After the landmark study of Rivers et al. (1) proposed the concept of the “golden hour” in the management of severe sepsis and septic shock, early goal-directed therapy (EGDT) became the practice in emergency departments (EDs). EGDT includes the early detection of sepsis, early obtainment of blood culture and administration of broad spectrum antibiotics, risk stratification using lactate measurement and fluid challenge for hypotensive patients, and hemodynamic optimization guided by pre-determined targets for preload (central venous pressure), afterload (mean arterial pressure), and finding a balance between oxygen delivery and oxygen consumption reflected by central venous oxygen saturation. However, three recent large studies, ProCESS (Protocolized Care for Early Septic Shock), ARISE (Australasian Resuscitation in Sepsis Evaluation), and ProMISe (Protocolized Management in Sepsis) have challenged the benefits of this approach to improving survival in severe sepsis (2). Although there have been concerns about protocolized therapy, recent guidelines still recommend the prompt identification of sepsis and treatment with broad-spectrum antibiotic agents and intravenous fluids (3). However, considerable controversy exists over how rapidly sepsis must be treated.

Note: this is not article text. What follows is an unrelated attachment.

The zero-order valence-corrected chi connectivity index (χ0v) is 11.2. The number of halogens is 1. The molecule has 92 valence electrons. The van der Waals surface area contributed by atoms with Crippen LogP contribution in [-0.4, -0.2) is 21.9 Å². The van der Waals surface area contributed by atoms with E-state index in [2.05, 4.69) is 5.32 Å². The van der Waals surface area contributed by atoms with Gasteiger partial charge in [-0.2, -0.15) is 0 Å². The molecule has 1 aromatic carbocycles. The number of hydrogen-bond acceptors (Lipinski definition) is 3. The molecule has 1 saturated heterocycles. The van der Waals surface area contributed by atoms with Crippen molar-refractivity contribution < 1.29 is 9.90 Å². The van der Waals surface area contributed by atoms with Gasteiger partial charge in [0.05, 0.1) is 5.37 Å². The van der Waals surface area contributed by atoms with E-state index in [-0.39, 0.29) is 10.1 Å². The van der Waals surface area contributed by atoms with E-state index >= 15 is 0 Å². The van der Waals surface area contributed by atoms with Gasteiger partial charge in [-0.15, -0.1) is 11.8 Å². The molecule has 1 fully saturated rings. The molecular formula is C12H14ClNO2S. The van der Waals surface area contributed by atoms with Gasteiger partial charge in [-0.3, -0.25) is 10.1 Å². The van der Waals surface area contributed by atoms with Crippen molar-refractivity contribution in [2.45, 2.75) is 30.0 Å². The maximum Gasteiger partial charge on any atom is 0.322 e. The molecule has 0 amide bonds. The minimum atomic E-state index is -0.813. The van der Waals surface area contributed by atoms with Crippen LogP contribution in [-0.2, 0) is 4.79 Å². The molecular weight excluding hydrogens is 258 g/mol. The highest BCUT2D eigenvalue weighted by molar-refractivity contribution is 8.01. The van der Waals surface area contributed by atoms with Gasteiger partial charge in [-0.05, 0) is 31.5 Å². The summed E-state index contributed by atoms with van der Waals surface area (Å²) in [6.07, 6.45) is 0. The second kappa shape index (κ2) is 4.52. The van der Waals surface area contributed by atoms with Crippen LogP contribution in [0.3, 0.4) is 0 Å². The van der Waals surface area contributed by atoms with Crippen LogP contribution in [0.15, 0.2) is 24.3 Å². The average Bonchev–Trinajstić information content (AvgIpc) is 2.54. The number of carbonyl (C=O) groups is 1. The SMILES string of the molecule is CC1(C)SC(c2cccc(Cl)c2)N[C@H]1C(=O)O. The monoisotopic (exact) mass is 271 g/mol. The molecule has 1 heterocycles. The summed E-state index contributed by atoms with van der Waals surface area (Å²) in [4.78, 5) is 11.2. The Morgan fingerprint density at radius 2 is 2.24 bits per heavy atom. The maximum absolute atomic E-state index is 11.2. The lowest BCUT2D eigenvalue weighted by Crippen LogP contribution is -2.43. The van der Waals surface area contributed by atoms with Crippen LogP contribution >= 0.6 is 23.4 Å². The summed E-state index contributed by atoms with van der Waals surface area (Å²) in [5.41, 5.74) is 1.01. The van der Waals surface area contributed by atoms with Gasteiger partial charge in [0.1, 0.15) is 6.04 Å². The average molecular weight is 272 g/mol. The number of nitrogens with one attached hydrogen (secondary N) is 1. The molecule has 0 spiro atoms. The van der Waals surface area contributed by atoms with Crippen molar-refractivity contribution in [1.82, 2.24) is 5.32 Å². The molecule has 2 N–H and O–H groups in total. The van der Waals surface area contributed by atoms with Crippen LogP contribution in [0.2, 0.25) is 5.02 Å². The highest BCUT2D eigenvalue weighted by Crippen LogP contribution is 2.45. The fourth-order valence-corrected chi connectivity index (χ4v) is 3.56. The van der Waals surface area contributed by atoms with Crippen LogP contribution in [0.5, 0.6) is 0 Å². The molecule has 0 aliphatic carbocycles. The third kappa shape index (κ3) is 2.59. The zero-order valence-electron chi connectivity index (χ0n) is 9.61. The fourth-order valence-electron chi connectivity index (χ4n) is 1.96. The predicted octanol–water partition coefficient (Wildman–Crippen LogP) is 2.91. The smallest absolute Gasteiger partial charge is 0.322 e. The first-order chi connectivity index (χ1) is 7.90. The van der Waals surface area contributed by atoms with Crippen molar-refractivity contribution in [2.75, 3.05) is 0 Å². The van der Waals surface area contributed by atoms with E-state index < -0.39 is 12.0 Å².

Hospitals in New York are required to adopt, implement, and update evidence-based protocols for the early diagnosis and treatment of sepsis (Rory’s Regulations) due to the occurrence of the preventable death of a 12-year old boy caused by sepsis in 2012 (4). These protocols must include processes for the early recognition of patients with sepsis, guidelines for hemodynamic support, and the early administration of antibiotics. In a recent issue of New England Journal of Medicine, the results of a study of the relation of time to the completion of sepsis bundle with mortality during mandated (law-driven) care for sepsis have been published (5). The authors examined data from 49,331 patients seen at 149 EDs from April 2014 to June 2016. The median time to complete the 3-hour bundle was 1.30 h, the median time to administer broad-spectrum antibiotics was 0.95 h, and the median time to complete the initial fluid bolus (30 cc/kg) was 2.56 h. They also found that each hour required to complete the 3-hour bundle [odds ratio (OR) 1.04/hour (95% CI: 1.02–1.05)], time to administration of broad spectrum antibiotics, time to completion of blood cultures, and time to obtain serum lactate were associated with a statistically significant increase in mortality (OR 1.04/hour, 95% CI: 1.03–1.06; OR 1.04/hour, 95% CI: 1.02–1.06; OR 1.04/hour, 95% CI: 1.02–1.06, respectively, all P<0.001). However, this association was not demonstrated when the time to completion of a fluid bolus was examined in isolation (OR 1.01/hour, 95% CI: 0.99–1.02, P=0.21). It is meaningful to demonstrate the fact that the timing of treatment during the resuscitative phase is a major determinant for the survival outcome for other time-sensitive diseases, such as acute myocardial infarction (“time is muscle”) and acute stroke (“time is brain”). The authors found a relationship between more rapid administration of antibiotics and lowering risk-adjusted in-hospital mortality. This is a well-done retrospective study with a large sample size and the result is consistent with a study of the importance of the early administration of antibiotics in patients with sepsis and septic shock, which found that hour-long delays in antibiotic administration were associated with increased odds of hospital mortality (6). We do not think anyone would argue “the sooner the better” is inevitable for the early management of patients with severe sepsis or septic shock in EDs. However, “minutes matter” is to be interpreted with caution. The authors found that failure to complete the 3-hour bundle increased mortality in a statistically significant fashion. The OR was 1.04, which means the difference in mortality between the bundle completed in 3 and 3–12 h was very little (22.6% vs. 23.6%). In fact, one could argue that when applied, its implication will be unhelpful clinically, because of its small improvements in mortality and the potential resulting harm to other patients in ED, which are already overburdened. The effort to identify patients with severe sepsis or septic shock may be more valuable than the effort to finish the 3-hour bundle sooner. In addition, this study showed an overall 82.5% compliance rate for the 3-hour bundle, despite only half the hospitals included in this study performing above a 75% compliance rate for the 3-hour bundle. A multicenter quality improvement study showed that an increased compliance rate for sepsis bundles was associated with a substantial reduction of in-hospital mortality, and compliance with the early resuscitation bundle predicted ineligibility for later resuscitation and elements of the maintenance bundle through decreasing progression to more severe disease (7). However, data from the New York State Department of Health showed that compliance with the 3-hour bundle increased from 41.5% to 55.2% among adult sepsis patients, while mortality fell from 30.2% to 25.4% in adult sepsis in this study area over 2 years (8). It may not be possible to attribute this result to mandated sepsis care, if the trend of decreasing mortality of sepsis throughout the United States is considered, and the causal inference for mandated sepsis care will require further study (8).